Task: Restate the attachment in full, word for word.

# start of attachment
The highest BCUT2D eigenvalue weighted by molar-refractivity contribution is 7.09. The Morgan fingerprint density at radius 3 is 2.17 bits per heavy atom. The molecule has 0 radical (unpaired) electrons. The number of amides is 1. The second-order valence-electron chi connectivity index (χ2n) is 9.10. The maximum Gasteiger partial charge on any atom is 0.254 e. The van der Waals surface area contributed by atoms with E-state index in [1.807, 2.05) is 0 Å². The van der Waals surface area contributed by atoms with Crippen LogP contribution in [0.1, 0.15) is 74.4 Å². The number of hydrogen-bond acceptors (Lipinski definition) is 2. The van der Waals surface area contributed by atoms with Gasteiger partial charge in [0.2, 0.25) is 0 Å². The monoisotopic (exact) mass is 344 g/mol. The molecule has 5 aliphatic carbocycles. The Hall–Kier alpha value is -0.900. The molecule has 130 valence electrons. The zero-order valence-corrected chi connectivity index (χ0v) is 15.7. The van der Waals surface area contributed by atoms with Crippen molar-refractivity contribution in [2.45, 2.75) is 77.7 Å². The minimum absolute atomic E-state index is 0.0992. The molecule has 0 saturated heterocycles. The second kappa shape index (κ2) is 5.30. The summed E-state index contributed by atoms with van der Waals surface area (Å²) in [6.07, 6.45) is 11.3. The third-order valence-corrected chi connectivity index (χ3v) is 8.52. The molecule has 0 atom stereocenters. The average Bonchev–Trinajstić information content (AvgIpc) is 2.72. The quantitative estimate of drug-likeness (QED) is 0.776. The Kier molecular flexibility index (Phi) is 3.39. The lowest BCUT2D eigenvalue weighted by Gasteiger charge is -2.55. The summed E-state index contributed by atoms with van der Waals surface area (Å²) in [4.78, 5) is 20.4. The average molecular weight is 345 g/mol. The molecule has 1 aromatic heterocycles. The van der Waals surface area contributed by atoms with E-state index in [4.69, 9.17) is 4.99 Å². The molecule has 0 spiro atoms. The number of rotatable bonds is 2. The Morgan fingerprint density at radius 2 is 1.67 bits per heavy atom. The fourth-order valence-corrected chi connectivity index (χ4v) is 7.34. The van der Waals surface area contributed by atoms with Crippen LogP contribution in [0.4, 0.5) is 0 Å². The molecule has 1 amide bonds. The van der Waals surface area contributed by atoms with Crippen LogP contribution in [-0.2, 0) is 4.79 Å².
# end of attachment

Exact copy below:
The highest BCUT2D eigenvalue weighted by molar-refractivity contribution is 7.09. The Morgan fingerprint density at radius 3 is 2.17 bits per heavy atom. The molecule has 0 radical (unpaired) electrons. The number of amides is 1. The second-order valence-electron chi connectivity index (χ2n) is 9.10. The maximum Gasteiger partial charge on any atom is 0.254 e. The van der Waals surface area contributed by atoms with E-state index in [1.807, 2.05) is 0 Å². The van der Waals surface area contributed by atoms with Crippen LogP contribution in [0.1, 0.15) is 74.4 Å². The number of hydrogen-bond acceptors (Lipinski definition) is 2. The van der Waals surface area contributed by atoms with Gasteiger partial charge in [0.2, 0.25) is 0 Å². The monoisotopic (exact) mass is 344 g/mol. The molecule has 5 aliphatic carbocycles. The Hall–Kier alpha value is -0.900. The molecule has 130 valence electrons. The zero-order valence-corrected chi connectivity index (χ0v) is 15.7. The van der Waals surface area contributed by atoms with Crippen molar-refractivity contribution in [2.45, 2.75) is 77.7 Å². The minimum absolute atomic E-state index is 0.0992. The molecule has 0 saturated heterocycles. The second kappa shape index (κ2) is 5.30. The summed E-state index contributed by atoms with van der Waals surface area (Å²) in [6.07, 6.45) is 11.3. The third-order valence-corrected chi connectivity index (χ3v) is 8.52. The molecule has 0 atom stereocenters. The average Bonchev–Trinajstić information content (AvgIpc) is 2.72. The quantitative estimate of drug-likeness (QED) is 0.776. The Kier molecular flexibility index (Phi) is 3.39. The lowest BCUT2D eigenvalue weighted by Gasteiger charge is -2.55. The summed E-state index contributed by atoms with van der Waals surface area (Å²) in [4.78, 5) is 20.4. The average molecular weight is 345 g/mol. The molecule has 1 aromatic heterocycles. The van der Waals surface area contributed by atoms with E-state index in [4.69, 9.17) is 4.99 Å². The molecule has 0 spiro atoms. The number of rotatable bonds is 2. The Morgan fingerprint density at radius 2 is 1.67 bits per heavy atom. The fourth-order valence-corrected chi connectivity index (χ4v) is 7.34. The van der Waals surface area contributed by atoms with Crippen LogP contribution in [0.4, 0.5) is 0 Å². The molecule has 1 amide bonds. The van der Waals surface area contributed by atoms with Crippen LogP contribution in [-0.2, 0) is 4.79 Å².